Discover the history of two of Britian's finest writers

London Walks takes you back in time to celebrate two of England’s literary greats: William Shakespeare and Charles Dickens.

Neither of these writers were actually born in the city. Shakespeare hailed from Stratford-upon-Avon and Dickens from Portsmouth. Nevertheless, the two geniuses made the city their canvas, drawing inspiration from its people and locations.

Shakespeare is regarded as the greatest writer in the English language and the world’s most excellent dramatist. During his career, which spanned almost a quarter of a decade, he wrote and collaborated on 39 plays, penning 154 sonnets, as well as a few other verses and poems.

Since then, his work has been translated into every major living language, with his comedies and tragedies performed more often than those of any other playwright in the world.

His most popular plays include King Lear, Macbeth, Othello, Hamlet, Romeo and Juliet, The Tempest and Richard III.

Dickens was born 192 years after Shakespeare’s death and is globally-known for his intriguing fictional characters and depiction of Victorian London.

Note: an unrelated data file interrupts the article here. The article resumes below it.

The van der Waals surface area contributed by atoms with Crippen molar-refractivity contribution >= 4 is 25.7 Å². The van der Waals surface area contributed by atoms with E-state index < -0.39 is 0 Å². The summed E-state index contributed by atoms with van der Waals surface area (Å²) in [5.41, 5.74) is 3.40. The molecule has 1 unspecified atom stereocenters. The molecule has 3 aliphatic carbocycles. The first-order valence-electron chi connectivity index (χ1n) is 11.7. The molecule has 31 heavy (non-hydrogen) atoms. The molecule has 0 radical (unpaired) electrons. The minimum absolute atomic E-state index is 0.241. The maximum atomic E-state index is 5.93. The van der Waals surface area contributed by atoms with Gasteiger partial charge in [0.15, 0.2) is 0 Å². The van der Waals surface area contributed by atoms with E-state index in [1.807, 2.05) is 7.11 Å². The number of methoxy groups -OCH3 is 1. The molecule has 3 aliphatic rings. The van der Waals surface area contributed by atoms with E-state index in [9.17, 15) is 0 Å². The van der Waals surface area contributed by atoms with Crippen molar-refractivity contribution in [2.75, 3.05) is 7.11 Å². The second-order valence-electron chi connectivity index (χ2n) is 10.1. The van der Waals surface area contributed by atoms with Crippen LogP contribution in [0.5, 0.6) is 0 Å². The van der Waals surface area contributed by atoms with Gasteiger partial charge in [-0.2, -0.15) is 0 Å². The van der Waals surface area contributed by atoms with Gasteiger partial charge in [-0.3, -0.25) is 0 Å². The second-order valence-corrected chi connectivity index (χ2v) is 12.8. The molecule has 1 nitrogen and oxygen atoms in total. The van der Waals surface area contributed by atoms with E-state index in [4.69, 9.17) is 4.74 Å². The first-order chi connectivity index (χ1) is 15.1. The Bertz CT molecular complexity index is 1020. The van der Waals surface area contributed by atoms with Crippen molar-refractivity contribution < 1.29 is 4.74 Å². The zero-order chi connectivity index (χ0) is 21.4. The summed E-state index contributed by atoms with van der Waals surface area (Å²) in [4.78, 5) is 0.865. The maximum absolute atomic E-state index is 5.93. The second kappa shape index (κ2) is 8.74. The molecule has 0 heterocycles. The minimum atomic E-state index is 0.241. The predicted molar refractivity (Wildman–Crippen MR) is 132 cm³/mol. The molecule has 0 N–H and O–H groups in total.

He started life working in a factory after his father was incarcerated in a debtors’ prison. Incredibly, despite never receiving a formal education, he managed to capture the hearts of the nation with his weekly journal, fifteen novels, five novellas and hundreds of short stories. Dickens was also a passionate activist, campaigning for children’s rights and social reform.

Most famously, A Christmas Carol still remains popular to this day and continues to be retold every December. Meanwhile, Oliver Twist, Great Expectations and A Tale of Two Cities have become timeless classics.

The walking tour begins at St Paul’s Tube Station, Exit 2. Guided by one of London Walks’ experts, you will see a beautiful sixteenth-century gatehouse, the capital’s grandest Tudor Manor House, and explore the contorted alleyways from the 1800s that inspired many a Dickensian scene.

“Up a very dark, twisty, tiny, hidden, covered throughway, there is an ancient house where one of Dickens’ greatest villains, Joshua Chuzzlewit, lived,” David Tucker of London Walks explains.

“For good measure, you also see the oldest house in the capital. It’s the only place in the City of London where you view see a collection of structures pre-dating the Great Fire.” 

The walk is led through Clerkenwell and Aldersgate, past St Bartholomew’s Hospital and a vast number of other Shakespearean and Dickensian spots. Each location is put into the context of a book, poem or other work, with the guide usually quoting the celebrated authors.

“Thrillingly, you can see the surviving remains of St Mary Aldermanbury, where members of Shakespeare’s company are buried,” adds David. “You simply don’t get any closer to the author than right there.”

The Shakespeare and Dickens Tour takes place every Wednesday morning at 11am and every Sunday afternoon at 2pm. To find out more, please visit the London Walks website.

For the cheapest fares, no booking fees and free 4G Wi-Fi, book your trip to London with Hull Trains today.